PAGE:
Awareness in space.
NASA ICON Mission
What to study?
For Prelims and mains: Key features and significance of the mission, why study ionosphere?
Context: National Aeronautics and Space Administration (NASA) has launched a satellite ICON to detect dynamic zones of Earth’s Ionosphere. The satellite Ionosphere Connection Explorer (ICON) was launched from an aircraft over the Atlantic Ocean near the Florida coast.
About ICON Mission:
- The ICON satellite will study the Earth’s Ionosphere. It includes various layers of the uppermost atmosphere where free electrons flow freely.
- The ICON mission is the 39th successful launch and satellite deployment by Pegasus rocket.
This mission is operated by the University of California.
- It was originally planned to launch in late 2017 but delayed due to the problems with the Pegasus XL rocket.
It is equipped with 780-watt solar arrays to power the instruments.
Earth’s Atmospheric Layers:
Troposphere: It starts at the Earth’s surface and extends 8 to 14.5 kilometers high (5 to 9 miles). This part of the atmosphere is the most dense. Almost all weather is in this region.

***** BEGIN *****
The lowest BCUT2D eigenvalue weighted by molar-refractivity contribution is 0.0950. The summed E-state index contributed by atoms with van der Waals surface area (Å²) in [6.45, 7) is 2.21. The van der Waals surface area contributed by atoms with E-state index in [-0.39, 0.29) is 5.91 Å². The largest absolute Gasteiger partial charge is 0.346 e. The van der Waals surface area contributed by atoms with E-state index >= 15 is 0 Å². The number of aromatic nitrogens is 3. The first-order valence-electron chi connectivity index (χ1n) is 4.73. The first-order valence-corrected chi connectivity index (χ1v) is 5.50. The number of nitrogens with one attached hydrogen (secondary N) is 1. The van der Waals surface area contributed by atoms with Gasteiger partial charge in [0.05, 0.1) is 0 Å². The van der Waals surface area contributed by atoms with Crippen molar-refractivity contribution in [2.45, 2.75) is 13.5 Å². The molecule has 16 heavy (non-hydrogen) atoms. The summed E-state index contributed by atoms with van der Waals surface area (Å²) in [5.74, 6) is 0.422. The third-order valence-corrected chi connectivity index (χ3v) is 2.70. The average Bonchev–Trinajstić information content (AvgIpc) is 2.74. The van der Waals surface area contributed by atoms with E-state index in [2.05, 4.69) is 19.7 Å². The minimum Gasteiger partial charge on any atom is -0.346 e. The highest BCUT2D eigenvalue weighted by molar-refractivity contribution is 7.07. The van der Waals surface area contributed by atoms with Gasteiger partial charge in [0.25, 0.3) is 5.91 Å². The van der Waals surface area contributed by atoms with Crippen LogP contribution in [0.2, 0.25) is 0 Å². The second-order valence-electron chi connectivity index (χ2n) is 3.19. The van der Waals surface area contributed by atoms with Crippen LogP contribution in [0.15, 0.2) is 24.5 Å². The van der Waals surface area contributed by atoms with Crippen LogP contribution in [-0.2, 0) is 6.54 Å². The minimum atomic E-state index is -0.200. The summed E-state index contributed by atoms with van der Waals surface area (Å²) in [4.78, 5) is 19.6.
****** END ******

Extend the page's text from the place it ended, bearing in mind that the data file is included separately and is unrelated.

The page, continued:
Stratosphere: It starts just above the troposphere and extends to 50 kilometers (31 miles) high. The ozone layer, which absorbs and scatters the solar ultraviolet radiation, is in this layer.
Mesosphere: The mesosphere starts just above the stratosphere and extends to 85 kilometers (53 miles) high. Meteors burn up in this layer.
Thermosphere: It starts just above the mesosphere and extends to 600 kilometers (372 miles) high. Aurora and satellites occur in this layer.
Ionosphere: It is an abundant layer of electrons and ionized atoms and molecules that stretches from about 48 kilometers (30 miles) above the surface to the edge of space at about 965 km (600 mi), overlapping into the mesosphere and thermosphere. This dynamic region grows and shrinks based on solar conditions and divides further into the sub-regions: D, E and F; based on what wavelength of solar radiation is absorbed. The ionosphere is a critical link in the chain of Sun-Earth interactions. This region is what makes radio communications possible.
Exosphere: This is the upper limit of our atmosphere. It extends from the top of the thermosphere up to 10,000 km (6,200 mi).